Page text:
Below is a brief biography of Fanny’s life.
For more information about Fanny’s life or her work, click on a link below:
Born Frances Matilda Van de Grift on 10 March 1840 in Indianapolis, Indiana, Fanny was the oldest of six children. Her parents, Jacob and Esther, were both from Philadelphia and of Swedish and Dutch ancestry. Jacob was a carpenter and later owned a lumber mill in Indiana.
Fanny was an educated young woman of 17 when she married the dashing officer Samuel Osbourne. They had a daughter, Isobel, a year later. Their lives changed when Sam went off to fight for the Union in the Civil War. Afterwards, Sam headed off to the silver mines of Nevada to find his fortune and soon sent word that his family should join him.
Fanny, and five-year-old Belle, traveled by ship from New York to Panama, crossed the isthmus, and then by ship to San Francisco, California, in 1864. The Osbourne family then spent the next several years in mining camps until Sam took a job in San Francisco and purchased a house across the bay in Oakland.
By 1875, however, Fanny was unhappy. She had given birth to two sons, Samuel Lloyd (1868) and Hervey (1871), in California but long lacked the devotion of her husband. Sam had become a philanderer and was often not at home. Against all advice, Fanny traveled to Europe with her three children in order to study art with Isobel. Arriving in Antwerp, Belgium, they learned that women were not taught in the local art schools. The family moved on to Paris, France, where they enrolled in the Académie Julian. But Fanny had little time to devote to art. Her youngest child, Hervey, became ill and died in April 1876.
Distraught, Fanny moved to the French countryside in order to emotionally recover with her surviving son and daughter. Friends recommended the quiet town of Grez-sur-Loing, near Barbizon, which was known to only a few artists at the time. One such artist was Robert Alan Mowbray Stevenson. That summer, his cousin Robert Louis Stevenson was visiting. Fresh from university, Louis was looking for inspiration for his writing. What he found was true love. Conflicted by her growing love for a man not her husband, Fanny eventually returned to California with her children in 1878.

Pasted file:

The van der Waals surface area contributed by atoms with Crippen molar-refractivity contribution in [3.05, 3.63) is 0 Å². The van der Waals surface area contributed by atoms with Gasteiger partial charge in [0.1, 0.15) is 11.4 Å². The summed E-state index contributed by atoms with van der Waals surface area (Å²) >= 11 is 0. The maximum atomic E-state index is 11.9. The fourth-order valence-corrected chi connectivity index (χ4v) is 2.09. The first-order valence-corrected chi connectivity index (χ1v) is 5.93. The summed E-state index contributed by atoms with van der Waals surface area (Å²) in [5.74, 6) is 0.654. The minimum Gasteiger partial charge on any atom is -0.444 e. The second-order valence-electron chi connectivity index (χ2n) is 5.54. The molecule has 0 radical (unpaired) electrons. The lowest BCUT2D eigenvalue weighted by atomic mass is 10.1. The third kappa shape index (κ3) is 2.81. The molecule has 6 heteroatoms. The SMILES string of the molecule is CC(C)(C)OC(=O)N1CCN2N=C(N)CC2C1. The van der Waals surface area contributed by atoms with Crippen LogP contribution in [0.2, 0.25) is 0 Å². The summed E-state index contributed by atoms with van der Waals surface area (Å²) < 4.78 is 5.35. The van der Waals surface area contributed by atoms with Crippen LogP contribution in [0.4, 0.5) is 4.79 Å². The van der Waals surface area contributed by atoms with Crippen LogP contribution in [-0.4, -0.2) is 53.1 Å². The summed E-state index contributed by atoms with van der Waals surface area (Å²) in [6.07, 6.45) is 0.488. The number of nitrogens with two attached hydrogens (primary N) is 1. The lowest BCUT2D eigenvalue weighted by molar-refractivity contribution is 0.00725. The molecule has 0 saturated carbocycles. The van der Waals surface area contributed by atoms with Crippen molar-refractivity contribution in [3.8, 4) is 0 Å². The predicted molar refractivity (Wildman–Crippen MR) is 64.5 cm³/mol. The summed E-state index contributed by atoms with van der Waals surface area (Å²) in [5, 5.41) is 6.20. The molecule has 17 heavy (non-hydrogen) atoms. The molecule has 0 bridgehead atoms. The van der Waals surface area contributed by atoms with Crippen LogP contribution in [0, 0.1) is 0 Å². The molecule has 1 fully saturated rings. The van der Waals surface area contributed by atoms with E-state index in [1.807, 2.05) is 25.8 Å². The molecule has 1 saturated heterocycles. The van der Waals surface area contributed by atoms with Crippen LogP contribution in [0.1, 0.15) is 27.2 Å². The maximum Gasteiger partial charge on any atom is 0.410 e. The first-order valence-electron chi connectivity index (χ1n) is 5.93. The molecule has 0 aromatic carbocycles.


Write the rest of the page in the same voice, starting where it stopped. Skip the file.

A year later, Fanny knew her husband’s ways had not changed, and, flush with illness, she sent word to Stevenson. At the end of August 1879 he arrived on her doorstep in Monterey – looking like a bag of bones. Unwell and with little money to his name Fanny still went with her heart and divorced her husband.
On 19 May 1880, Fanny and Louis married in San Francisco. Fanny remained by Louis’ side for the rest of his life – much of which was spent trying to keep him healthy and always seeking a better climate for Louis’ fragile lungs.
After Louis died in 1894 on the island of Upolu, Samoa, Fanny herself suffered depression and poor health. She eventually sold their Samoan home, Vailima, and returned to California – though family and friends ever after called her by the Samoan title Tamaitai.
Building homes in San Francisco, Gilroy and Santa Barbara, Fanny spent the rest of her life devoted to promoting Stevenson’s legacy.
Fanny peacefully passed away at her home Stonehedge on 18 February 1914. Her daughter Isobel brought her cremated remains to Samoa to be buried next to Stevenson. When the islanders learned of this they threw a large celebration to honor the final reunion of the loving couple known to them as Tusitala and Aolele.
‘Too Many Birthdays’ (St. Nicholas, 1878)
‘Sargent’s Rodeo’ (Lippincot’s Magazine, Jan. 1880)
‘Chy Lung, The Chinese Fisherman’ (St. Nicholas, 1880)
‘The Warlock’s Shadow’ (Belgravia, 1886)
‘Miss Pringle’s Neighbors’ (Scribner’s Magazine, 1887)
‘The Nixie’ (Scribner’s Magazine, 1888)
‘The Half-White’ (Scribner’s Magazine, 1891)
‘Under Sentence of the Law: The Story of a Dog’ (McClure’s, 1893)
‘Anne’ (Scribner’s Magazine, 1899)
*Fanny’s sister, Nellie Sanchez, summarized these in her biography of Fanny as “Several fairy stories published in Our Young Folks and St. Nicholas, magazines for young people… [and a] number of short stories in Scribner’s and McClure’s magazines, among which “Anne” and “The Half-White” attracted the most attention.”
More New Arabian Nights: The Dynamiter (1885)
The Novels and Tales of Robert Louis Stevenson (Scribner’s 1897- 1904)
The Cruise of the Janet Nichol (1914)
Our Samoan Adventure: Fanny and Robert Louis Stevenson (edited by Charles Neider, 1956)
“Untitled (Female Native)” oil on canvas, n.d. [RLSM 1970.006.0001]
“Untitled (Portrait of a Cat)” oil on canvas, n.d. [1970.006.0002]
“Untitled (Street Scene in Grez)” oil on canvas, 1876, signed “Fanny Osbourne” [1987.001.0001]
“Untitled (Garden Scene in Grez)” oil on canvas, n.d. [1997.006.0001]
“Untitled (Garden with Building)” oil on canvas, n.d. [1997.007.0001]
“Equator … Oct. 23, 1889” watercolor, 1889, [1998.041.0001]
“Untitled (Parrot)” watercolor, n.d. [1998.043.0001]